I see writing errors everywhere I go. I go crazy when I see signs that misspell, even on purpose. And although I know it’s an attention-grabbing device when used on purpose, it still gets my goat.

When you’re a perfectionist Virgo like me, it just makes you crazy sometimes.

I also go crazy when I see ads with misspellings. Don’t get me started when I see typos in newspapers. That really drives me up the wall, because I know papers employ people who know better. But when you’re pressed for time, like I know reporters and copyeditors are, things just get missed. I have been in that boat.

My copyediting impulse helps me, though, as a writer. I think I’ve produced articles error-free at least a few times (they were published as is, by a pretty good newspaper). I can’t tell you how much that helped my self-esteem! 

No matter how much you want to write error-free, it still sometimes happens that things get missed. People tend to read over their words, substituing the proper spellings or punctuation in their minds, instead of seeing what’s on the page. That’s why writers, even professional writers who write every day, have their work edited by someone they trust.

Luckily, I’ve been able to make some money doing just that. And I love every crazy moment of it.

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It is National Young Adult Cancer Awareness Week.

I’ve been thinking a lot about health issues lately. It seems as if I’ve got so many things going on, with myself and my family. But I think that’s because I’ve recently had an anniversary. No, not my wedding anniversary, although I have also recently celebrated that. Like last week.

I had my first surgery for a lump in my left breast in February of 1999. Valentine’s day, as a matter of fact. Twelve years ago on Valentine’s Day was my first surgery for breast cancer. I am a twelve-year breast cancer survivor. So that makes me think of my experiences at that time. Especially in that how I was so young to get breast cancer. In fact, I had a Nurse Practitioner tell me I was “too young for breast cancer.” I was 27 when I discovered the lump in the spring of 1998. It wasn’t removed until almost exactly one year later, on Valentine’s Day 1999.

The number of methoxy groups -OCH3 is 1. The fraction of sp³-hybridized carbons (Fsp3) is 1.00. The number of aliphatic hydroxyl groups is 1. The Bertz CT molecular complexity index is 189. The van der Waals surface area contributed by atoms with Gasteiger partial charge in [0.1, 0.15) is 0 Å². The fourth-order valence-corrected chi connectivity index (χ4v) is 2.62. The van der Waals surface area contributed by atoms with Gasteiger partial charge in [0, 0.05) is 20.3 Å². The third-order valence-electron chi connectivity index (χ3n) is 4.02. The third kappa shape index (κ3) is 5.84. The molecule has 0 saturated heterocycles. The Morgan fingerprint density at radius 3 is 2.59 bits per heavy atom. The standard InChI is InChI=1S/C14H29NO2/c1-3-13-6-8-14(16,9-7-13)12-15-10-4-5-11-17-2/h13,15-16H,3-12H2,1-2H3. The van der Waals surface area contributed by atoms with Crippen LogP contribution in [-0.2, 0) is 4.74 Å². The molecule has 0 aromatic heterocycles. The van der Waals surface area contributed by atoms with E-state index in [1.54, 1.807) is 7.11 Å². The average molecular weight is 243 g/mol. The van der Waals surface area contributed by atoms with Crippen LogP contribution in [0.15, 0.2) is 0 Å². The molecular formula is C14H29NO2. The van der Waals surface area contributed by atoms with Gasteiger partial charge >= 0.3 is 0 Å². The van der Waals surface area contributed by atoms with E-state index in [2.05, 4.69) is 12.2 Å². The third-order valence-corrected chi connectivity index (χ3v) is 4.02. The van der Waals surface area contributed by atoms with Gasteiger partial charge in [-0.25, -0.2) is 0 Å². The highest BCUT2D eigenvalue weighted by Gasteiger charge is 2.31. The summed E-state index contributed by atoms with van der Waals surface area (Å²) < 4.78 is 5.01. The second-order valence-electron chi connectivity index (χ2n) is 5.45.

So, yes, young women get breast cancer. In fact, there is a national organization dedicated to increasing awareness of that fact, called the Young Survival Coalition.

The following is copied from the YSC’s website, youngsurvival.org:

“Young women CAN and DO get breast cancer. While breast cancer in young women accounts for a small percentage of all breast cancer cases, the impact of this disease is widespread: There are more than 250,000 women living in the U.S. who were diagnosed with breast cancer at the age of 40 or under, and approximately 10,000 young women will be diagnosed in the next year. …breast cancer is the leading cause of cancer death in women ages 15 to 54.”

In fact, this week is National Young Adult Cancer Awareness Week (April 3-9). Please visit the Young Survival Coalition’s website at youngsurvival.org. Thanks!


P.S. So I had a VERY interesting 40th birthday in September! I loved it. I didn’t hate turning 40 at all. I was glad to be alive.